Friday, November 18, 2005

222. Words

Just as I was pondering the handicap of memory in my last post, I read the following in Sinai and Zion, a book for my Me'ah course:

"It is significant for our understanding of the nature of the religion of Israel among the religions of the world that meaning for her is derived not from introspection, but from a consideration of the public testimony to God. The present generation... do[es] not determine who they are by looking within, by plumbing the depths of the individual soul, by seeking a mystical light in the innermost reaches of the self. Rather, the direction is the opposite... One looks out from the self to find out who one is meant to be... Israel began to infer and to affirm her identity by telling a story." [pp. 38-39]

This struck me as a good capsule analysis of the enduring link in Judaism between text and spirit. Sometimes it's hard to tell where one ends and the other begins. Maybe that's why I'm so afraid to make a mistake when chanting Torah; the words do not simply represent the story, but are the story, of which I become a part when I read. The responsibility is enormous. I think we circumvent the risk of becoming like the generations before Abraham, of worshipping words as if they were idols, by never agreeing on their interpretation (see, for example, the entire Talmud). To insist there's no room for change in Judaism, to observe inflexibly, seems almost sacrilegious.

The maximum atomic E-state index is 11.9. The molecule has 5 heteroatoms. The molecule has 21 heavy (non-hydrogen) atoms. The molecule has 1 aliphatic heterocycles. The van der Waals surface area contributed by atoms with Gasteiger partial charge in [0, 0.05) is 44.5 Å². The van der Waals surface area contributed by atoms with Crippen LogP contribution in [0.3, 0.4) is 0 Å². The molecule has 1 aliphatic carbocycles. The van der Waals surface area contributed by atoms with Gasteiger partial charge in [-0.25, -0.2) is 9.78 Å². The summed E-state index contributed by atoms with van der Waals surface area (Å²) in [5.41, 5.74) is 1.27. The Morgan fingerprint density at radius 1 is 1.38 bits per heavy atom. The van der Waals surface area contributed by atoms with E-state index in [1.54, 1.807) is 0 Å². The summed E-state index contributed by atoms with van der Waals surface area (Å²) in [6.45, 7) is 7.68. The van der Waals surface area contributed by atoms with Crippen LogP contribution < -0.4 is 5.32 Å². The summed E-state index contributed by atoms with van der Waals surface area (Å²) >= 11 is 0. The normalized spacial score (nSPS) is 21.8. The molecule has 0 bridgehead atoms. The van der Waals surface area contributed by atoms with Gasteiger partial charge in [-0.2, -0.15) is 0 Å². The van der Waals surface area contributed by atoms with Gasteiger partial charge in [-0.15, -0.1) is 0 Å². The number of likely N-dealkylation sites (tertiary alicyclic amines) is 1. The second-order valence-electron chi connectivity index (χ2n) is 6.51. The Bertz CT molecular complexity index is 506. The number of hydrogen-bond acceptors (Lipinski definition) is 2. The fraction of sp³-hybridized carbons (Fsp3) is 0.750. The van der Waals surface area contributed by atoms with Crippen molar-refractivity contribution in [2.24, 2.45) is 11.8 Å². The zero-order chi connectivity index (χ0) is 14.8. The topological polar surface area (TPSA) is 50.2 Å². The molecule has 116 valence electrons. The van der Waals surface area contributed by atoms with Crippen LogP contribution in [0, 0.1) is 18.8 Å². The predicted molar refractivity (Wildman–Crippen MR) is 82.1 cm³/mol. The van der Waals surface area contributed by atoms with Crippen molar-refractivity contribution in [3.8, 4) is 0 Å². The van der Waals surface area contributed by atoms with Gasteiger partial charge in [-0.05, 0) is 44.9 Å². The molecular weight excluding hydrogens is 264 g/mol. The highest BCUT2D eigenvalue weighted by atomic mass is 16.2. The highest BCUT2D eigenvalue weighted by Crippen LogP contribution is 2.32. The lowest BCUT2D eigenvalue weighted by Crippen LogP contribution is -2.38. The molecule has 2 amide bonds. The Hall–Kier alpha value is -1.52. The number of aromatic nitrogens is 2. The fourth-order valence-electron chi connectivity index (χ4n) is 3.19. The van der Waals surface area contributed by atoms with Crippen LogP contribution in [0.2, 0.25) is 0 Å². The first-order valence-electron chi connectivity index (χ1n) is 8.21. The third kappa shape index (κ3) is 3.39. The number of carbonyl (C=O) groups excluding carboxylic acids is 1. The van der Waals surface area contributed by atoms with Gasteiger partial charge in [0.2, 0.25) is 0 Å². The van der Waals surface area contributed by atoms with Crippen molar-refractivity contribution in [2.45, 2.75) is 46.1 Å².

4 comments:

Regina Clare Jane said...

That's what I love about Judaism, aa... it's generational... that public profession of faith in G-d that has come down from the generations, shaping the lives of each subsequent generation.

"One looks out from the self to find out who one is meant to be..."

Introspection can be valuable but taking stock of the past is invaluable...

BTW, aa... can you tell me something? When does one begin the new Torah portion for the week? Saturday evening, Sunday morning? I would like to post the weekly Torah portion on my blog but I want to do it at the approapriate time... thanks!

alto artist said...

We actually begin reading the new Torah portion at the Saturday minha (afternoon) service following the morning when the prior portion is read. We only read part of it, however. We continue to read part of it at that week's Monday and Thursday services, and on Shabbat morning we read the entire thing (well, sort of--many Conservative and Reform synagogues do not, but technically we still do, if that makes sense). (Torah is read publicly on Saturday, Monday and Thursday, those last two being the ancient market days when it was possible for people to actually show up and listen.) So, for example, this Sat. morning we'll read all of Vayera, and then at the afternoon service will read sections of Hayyei Sarah. I think of it as a sneak preview and incentive to study during the week that which we'll hear on Shabbat.
--aa.

Regina Clare Jane said...

OK- I think I got that, aa ;)
Thank you!

alto artist said...

You're welcome, and sorry if I sounded a little too pedantic up there!
--aa.